Legumes and cereals: soy, peas, chickpeas, beans etc. they are considered excellent sources of protein for the diabetic, especially when associated with cereals such as wheat, rice, spelled, oats, rye, etc. It is good not to overdo the portions due to the glycemic load. Legumes and cereals: all recipes seasoned with elaborate and fatty sauces are to be avoided.

Diet, diabetes and fats

The relationship between diabetes and fat is fairly constant in most clinical cases.
The attention to the quantity of these energetic nutrients is aimed above all at maintaining a normal weight or losing weight in case of overweight.
As for the quality, however, it is absolutely necessary to decrease the intake of fats with a negative metabolic impact (cholesterol, saturated fatty acids, hydrogenated, in trans conformation, arachidonic acid in EXCESS - omega 6) in favor of the beneficial ones ( omega 3, gamma linolenic acid - omega 6, phytosterols and lecithins).

Dietary fat intake for diabetes

It is advisable to take a quantity of fat equal to 25% (it can fluctuate from 20 to 30%) of the daily caloric intake.
If the diet requires a significant limitation of carbohydrates (40-45%), this share can rise, without ever exceeding 40%; in this case it is essential that the dietary sources of lipids are of excellent quality.
In any case, the intake will be individualized based on the evaluation of the nutritional status and the therapeutic objectives (weight loss, glycemic control, etc.).

Why does the diabetic have to pay close attention to the type of fat they introduce in the diet?

In patients with type 2 diabetes mellitus, the incidence of cardiovascular disease is higher than in the healthy population. For this reason, the diabetic's diet should limit the intake of saturated, hydrogenated, trans fats and cholesterol; The quantity of essential fatty acids, their type (essential or semi-essential) and the ratio between omega 6 and omega 3 also deserve some attention.

The right distribution of fats for the diabetic

The distribution between the various types of lipids in the diet should therefore respect the following scheme:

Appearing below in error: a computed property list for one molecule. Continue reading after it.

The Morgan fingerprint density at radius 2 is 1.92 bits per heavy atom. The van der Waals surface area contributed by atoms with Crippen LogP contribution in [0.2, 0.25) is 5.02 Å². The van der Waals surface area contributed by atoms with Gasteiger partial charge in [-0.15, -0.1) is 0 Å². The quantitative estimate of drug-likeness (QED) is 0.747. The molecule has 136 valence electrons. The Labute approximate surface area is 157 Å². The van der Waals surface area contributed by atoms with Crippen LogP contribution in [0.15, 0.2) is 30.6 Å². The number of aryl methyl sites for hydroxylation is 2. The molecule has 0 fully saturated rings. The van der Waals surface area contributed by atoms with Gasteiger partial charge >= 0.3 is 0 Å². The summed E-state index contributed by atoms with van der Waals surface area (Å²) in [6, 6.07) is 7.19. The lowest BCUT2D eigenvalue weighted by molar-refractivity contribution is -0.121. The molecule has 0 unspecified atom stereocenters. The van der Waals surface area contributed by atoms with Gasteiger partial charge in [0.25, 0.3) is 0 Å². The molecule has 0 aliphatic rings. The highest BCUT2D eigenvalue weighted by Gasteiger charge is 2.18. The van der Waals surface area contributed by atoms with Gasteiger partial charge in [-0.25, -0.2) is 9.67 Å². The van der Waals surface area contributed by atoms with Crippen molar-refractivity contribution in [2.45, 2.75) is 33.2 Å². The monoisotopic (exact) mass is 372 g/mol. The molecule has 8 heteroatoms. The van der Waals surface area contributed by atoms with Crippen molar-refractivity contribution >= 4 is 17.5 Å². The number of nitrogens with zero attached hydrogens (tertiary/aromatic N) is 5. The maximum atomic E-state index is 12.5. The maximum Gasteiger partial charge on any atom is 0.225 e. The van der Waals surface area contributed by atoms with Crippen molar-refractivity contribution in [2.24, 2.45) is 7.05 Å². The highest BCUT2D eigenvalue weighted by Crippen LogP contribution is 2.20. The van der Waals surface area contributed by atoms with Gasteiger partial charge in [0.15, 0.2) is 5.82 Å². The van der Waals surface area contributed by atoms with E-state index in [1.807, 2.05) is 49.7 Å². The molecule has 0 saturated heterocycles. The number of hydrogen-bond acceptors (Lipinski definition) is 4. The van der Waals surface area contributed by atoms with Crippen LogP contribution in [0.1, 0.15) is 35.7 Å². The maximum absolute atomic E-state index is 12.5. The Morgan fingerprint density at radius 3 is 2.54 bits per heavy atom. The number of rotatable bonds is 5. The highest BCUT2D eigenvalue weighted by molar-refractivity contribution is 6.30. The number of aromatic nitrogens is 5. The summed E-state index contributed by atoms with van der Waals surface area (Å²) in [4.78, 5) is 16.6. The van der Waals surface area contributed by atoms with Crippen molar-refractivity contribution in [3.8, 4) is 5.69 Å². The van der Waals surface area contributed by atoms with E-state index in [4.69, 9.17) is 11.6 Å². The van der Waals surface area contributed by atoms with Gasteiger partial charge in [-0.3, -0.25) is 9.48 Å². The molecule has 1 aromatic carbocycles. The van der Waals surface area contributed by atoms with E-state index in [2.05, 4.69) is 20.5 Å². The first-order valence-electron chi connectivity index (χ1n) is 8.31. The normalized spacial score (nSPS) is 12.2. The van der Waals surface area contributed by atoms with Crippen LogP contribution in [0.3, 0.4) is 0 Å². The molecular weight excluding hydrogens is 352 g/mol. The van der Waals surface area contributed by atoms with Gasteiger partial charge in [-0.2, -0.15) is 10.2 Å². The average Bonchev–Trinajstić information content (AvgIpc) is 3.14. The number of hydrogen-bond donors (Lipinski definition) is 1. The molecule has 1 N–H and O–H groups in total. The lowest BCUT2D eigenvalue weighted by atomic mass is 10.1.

• 1/3 of saturated fatty acids (
  • 1/2 of monounsaturated fatty acids
  • 1/4 of polyunsaturated fatty acids (never exceeding 10% of daily calories)
  • ≤ 300 mg of cholesterol per day
  • ≤ 5 g per day of trans fatty acids, contained in margarine and in products that contain it, for example some biscuits, sweets and snacks (it is therefore advisable to reduce their consumption as much as possible).

From a practical point of view, this breakdown can be obtained by consuming:

  • 2/3 of plant-based lipids rich in monounsaturated and polyunsaturated fatty acids (oils)
    • Excluding: margarine, tropical oils and fats
  • 1/3 of lipids of animal origin (butter, fatty meats, eggs, etc.)
  • Consume fish at least 3-4 times a week; it is in fact difficult to reach the requirements of EPA and DHA fatty acids without regularly consuming this precious food.
Dressings: extra virgin olive oil, good quality seed oils Condiments: margarine, tropical oils and fats, butter.
Milk and derivatives: partially or totally skimmed milk and yogurt, low-fat cheeses (lipid content below 20% such as cow's milk ricotta and cottage cheese). Milk and derivatives: whole milk, whole yogurt, full-fat cheeses (lipid content above 40%), moderate consumption of semi-fat (lipid content between 20 and 40% such as stracchino and mozzarella).
For the fries (allowed only as an exception) olive oil or peanut oil is recommended. To avoid: fried foods, fatty meats, fatty preserved meats, too many egg yolks and products preserved in oil.
see also FOODS TO AVOID in the chapter on proteins.

Relationship between diabetes and cholesterol